- Spencer 1959 Robert F. Spencer, The North Alaskan Eskimo: A study in ecology and society, Bureau of American Ethnology Bulletin, 171 : 1-490
- Project Naming, the identification of Inuit portrayed in photographic collections at Library and Archives Canada
- Kaplan, Lawrence (2000). "L'Inupiaq et les contacts linguistiques en Alaska". In Tersis, Nicole and Michèle Therrien (eds.), Les langues eskaléoutes: Sibérie, Alaska, Canada, Groënland, pages 91-108. Paris: CNRS Éditions. For an overview of Inupiaq phonology, see pages 92-94.
- "Interactive IñupiaQ Dictionary". Alaskool.org. Retrieved 2012-08-23.
- "Ugiuvaŋmiuraaqtuaksrat / Future King Island Speakers". Ankn.uaf.edu. 2009-04-17. Retrieved 2012-08-23.
- Agloinga, Roy (2013). Iġałuiŋmiutullu Qawairaġmiutullu Aglait Nalaunaitkataat. Atuun Publishing Company.
Print Resources: Existing Dictionaries, Grammar Books and Other
- Barnum, Francis. Grammatical Fundamentals of the Innuit Language As Spoken by the Eskimo of the Western Coast of Alaska. Hildesheim: G. Olms, 1970.
- Blatchford, DJ. Just Like That!: Legends and Such, English to Inupiaq Alphabet. Kasilof, AK: Just Like That!, 2003. ISBN 0-9723303-1-3
- Bodfish, Emma, and David Baumgartner. Iñupiat Grammar. Utqiaġvigmi: Utqiaġvium minuaqtuġviata Iñupiatun savagvianni, 1979.
- Kaplan, Lawrence D. Phonological Issues in North Alaskan Inupiaq. Alaska Native Language Center research papers, no. 6. Fairbanks, Alaska (Alaska Native Language Center, University of Alaska, Fairbanks 99701): Alaska Native Language Center, 1981.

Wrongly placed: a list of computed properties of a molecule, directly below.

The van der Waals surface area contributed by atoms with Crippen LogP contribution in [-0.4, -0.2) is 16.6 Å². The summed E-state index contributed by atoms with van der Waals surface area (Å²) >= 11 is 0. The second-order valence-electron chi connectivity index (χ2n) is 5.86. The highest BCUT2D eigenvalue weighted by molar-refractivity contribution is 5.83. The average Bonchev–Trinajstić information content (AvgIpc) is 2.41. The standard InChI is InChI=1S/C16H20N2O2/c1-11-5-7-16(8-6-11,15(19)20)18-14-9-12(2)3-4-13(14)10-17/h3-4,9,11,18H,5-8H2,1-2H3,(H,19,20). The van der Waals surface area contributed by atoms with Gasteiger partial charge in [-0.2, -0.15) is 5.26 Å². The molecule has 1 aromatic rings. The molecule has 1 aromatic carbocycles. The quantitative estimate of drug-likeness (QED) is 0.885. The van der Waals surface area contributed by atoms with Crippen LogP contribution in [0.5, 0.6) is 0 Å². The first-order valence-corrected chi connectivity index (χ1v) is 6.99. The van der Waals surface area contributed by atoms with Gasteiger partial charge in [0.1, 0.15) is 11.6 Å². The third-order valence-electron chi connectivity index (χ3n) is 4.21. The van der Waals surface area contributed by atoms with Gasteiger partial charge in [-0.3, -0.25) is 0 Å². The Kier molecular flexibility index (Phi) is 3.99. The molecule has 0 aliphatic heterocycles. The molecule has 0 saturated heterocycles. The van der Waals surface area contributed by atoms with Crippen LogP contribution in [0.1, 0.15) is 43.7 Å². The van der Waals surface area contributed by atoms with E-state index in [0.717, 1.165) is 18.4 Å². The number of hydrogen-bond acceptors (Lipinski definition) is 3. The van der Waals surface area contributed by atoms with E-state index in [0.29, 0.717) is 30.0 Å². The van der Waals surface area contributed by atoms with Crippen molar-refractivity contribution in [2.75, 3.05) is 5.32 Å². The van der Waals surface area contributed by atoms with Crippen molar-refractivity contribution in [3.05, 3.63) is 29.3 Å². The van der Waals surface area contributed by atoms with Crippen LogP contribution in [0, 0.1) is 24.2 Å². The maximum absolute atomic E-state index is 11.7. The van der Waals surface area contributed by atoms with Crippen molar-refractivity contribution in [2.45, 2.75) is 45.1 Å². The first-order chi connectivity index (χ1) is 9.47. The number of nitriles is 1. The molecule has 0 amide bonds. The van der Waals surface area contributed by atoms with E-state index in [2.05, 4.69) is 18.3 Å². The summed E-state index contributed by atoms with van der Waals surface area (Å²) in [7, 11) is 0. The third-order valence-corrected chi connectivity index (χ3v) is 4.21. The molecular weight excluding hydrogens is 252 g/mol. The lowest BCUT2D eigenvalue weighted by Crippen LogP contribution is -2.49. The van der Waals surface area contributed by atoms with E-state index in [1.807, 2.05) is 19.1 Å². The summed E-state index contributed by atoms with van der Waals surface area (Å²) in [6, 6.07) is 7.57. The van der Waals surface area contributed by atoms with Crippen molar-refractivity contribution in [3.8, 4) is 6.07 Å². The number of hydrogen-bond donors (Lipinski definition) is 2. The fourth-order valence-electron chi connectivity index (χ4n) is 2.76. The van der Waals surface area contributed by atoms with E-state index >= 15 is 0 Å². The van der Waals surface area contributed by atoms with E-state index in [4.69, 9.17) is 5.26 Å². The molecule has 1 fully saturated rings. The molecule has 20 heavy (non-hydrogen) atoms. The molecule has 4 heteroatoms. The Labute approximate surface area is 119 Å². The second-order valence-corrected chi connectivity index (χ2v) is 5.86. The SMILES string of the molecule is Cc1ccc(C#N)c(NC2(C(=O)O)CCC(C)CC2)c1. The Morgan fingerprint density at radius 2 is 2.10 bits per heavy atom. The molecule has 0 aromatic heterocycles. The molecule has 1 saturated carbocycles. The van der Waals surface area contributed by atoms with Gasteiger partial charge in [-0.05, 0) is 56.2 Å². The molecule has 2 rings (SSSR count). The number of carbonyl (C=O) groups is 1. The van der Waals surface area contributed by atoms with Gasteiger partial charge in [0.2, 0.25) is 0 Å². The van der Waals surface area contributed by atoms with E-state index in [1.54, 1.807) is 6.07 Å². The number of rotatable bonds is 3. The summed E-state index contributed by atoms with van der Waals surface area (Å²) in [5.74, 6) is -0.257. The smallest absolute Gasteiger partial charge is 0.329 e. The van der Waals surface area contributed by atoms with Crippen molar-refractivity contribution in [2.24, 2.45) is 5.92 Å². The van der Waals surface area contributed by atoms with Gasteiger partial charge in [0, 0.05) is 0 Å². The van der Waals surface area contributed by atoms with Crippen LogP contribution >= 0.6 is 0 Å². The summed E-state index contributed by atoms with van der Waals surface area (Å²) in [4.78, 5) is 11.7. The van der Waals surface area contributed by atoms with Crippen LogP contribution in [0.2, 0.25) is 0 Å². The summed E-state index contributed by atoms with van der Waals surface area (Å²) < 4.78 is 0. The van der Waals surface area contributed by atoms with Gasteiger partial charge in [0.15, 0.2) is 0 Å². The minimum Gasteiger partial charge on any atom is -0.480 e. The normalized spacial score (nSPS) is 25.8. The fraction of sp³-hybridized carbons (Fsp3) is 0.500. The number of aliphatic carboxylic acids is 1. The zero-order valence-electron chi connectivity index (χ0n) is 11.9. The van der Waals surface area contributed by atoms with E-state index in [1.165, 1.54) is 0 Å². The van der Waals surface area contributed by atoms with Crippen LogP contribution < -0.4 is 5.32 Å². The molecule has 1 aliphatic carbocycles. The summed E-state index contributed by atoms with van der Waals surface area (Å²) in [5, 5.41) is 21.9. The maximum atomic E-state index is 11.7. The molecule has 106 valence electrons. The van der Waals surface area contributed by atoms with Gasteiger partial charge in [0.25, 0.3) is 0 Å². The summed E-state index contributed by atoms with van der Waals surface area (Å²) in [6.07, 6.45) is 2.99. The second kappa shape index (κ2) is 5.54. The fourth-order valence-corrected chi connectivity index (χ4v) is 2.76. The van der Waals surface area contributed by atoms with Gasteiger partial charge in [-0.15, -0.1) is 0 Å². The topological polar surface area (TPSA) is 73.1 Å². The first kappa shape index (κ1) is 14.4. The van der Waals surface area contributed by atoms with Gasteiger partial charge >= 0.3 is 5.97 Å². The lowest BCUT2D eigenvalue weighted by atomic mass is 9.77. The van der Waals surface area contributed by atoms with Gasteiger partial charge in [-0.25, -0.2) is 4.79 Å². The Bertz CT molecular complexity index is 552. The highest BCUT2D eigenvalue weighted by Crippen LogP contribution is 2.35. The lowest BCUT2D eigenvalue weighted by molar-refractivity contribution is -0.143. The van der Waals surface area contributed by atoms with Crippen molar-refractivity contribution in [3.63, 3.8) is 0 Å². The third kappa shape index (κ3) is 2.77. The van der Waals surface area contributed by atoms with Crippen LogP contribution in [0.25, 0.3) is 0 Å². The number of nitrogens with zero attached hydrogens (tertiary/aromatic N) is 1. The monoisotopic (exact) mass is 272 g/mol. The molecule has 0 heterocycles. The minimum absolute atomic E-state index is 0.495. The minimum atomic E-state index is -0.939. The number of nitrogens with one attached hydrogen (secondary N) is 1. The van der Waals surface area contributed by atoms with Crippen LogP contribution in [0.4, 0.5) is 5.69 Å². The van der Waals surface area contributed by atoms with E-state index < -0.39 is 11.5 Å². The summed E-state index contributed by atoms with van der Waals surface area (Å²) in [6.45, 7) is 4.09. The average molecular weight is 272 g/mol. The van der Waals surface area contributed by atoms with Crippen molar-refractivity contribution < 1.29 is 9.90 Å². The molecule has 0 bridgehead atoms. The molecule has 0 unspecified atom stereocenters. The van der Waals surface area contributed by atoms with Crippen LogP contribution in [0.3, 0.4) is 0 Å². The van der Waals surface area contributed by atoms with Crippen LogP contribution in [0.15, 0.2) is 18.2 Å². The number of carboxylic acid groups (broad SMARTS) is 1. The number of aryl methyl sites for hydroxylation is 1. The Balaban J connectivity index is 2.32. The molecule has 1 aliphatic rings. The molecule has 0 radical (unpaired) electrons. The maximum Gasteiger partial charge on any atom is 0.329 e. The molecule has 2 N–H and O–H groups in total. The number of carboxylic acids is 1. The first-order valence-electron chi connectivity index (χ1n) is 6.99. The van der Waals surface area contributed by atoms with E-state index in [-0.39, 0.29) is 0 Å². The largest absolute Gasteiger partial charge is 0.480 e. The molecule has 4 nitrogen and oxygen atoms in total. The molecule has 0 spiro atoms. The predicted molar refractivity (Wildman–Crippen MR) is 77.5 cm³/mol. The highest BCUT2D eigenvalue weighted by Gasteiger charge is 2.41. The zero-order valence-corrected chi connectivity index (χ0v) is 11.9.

- Kaplan, Lawrence. Iñupiaq Phrases and Conversations. Fairbanks, AK: Alaska Native Language Center, University of Alaska, 2000. ISBN 1-55500-073-8
- MacLean, Edna Ahgeak. Iñupiallu Tanņiḷḷu Uqaluņisa Iḷaņich = Abridged Iñupiaq and English Dictionary. Fairbanks, Alaska: Alaska Native Language Center, University of Alaska, 1980.
- MacLean, Edna Ahgeak. Beginning North Slope Iñupiaq Grammar. Fairbanks, Alaska: Alaska Native Language Center, University of Alaska, 1979.
- Seiler, Wolf A. Iñupiatun Eskimo Dictionary. Kotzebue, Alaska: NANA Regional Corporation, 2005.
- Seiler, Wolf. The Modalis Case in Iñupiat: (Eskimo of North West Alaska). Giessener Beiträge zur Sprachwissenschaft, Bd. 14. Grossen-Linden: Hoffmann, 1978. ISBN 3-88098-019-5
- Webster, Donald Humphry, and Wilfried Zibell. Iñupiat Eskimo Dictionary. 1970.
External links and language resources
|Inupiaq edition of Wikipedia, the free encyclopedia|
There are a number of online resources that can provide a sense of the language and information for second language learners.
- Atchagat Pronunciation Video by Aqukkasuk
- Alaskool Inupiaq Language Resources
- Inupiaq Language on Alaskanativelanguages.com by Iyaġak
- Animal Names in Brevig Mission Dialect
- Atchagat App by the Grant and Reid Magdanz—Allows yo to text using Inupiaq characters:
- Dictionary of Inupiaq, 1970 University of Fairbanks PDF by Webster
- Endangered Alaskan Language Goes Digital from National Public Radio
- Inupiaq Handbook for Teachers (A story of the Inupiaq language and further resources):
- North Slope Grammar Second Year by Dr. Edna MacLean PDF
- Online Iñupiaq morphological analyser
- Storybook—The Teller Reader, A Collection of Stories in the Brevig Mission Dialect --
- Storybook—Quliaqtuat Mumiaksrat by Alaska Native Language Program, UAF and Dr. Edna MacLean
- Qargi.com: an online community focused on supporting modern and triditional Iñupiaq life, language and culture, a Iñupiaq social networking site focused on education and founded under the leadership of the Iñupiaq Education Department, North Slope School District and with the community support of Uncivilized Films (Naninaaq Productions), Community Prophets, Katalyst Web Design, Ilisaunnat, Iñupiaq History, Language and Culture Commission, Ilisagvik College, and the Smithsonian Insititute.
- The dialects of Inupiaq- From Languagegeek.com, includes Northern Alaskan Consonants (US alphabet), Northern Alaskan Vowels, Seward Peninsula Consonants, Seward Peninsula Vowels
- InupiaqWords YouTube account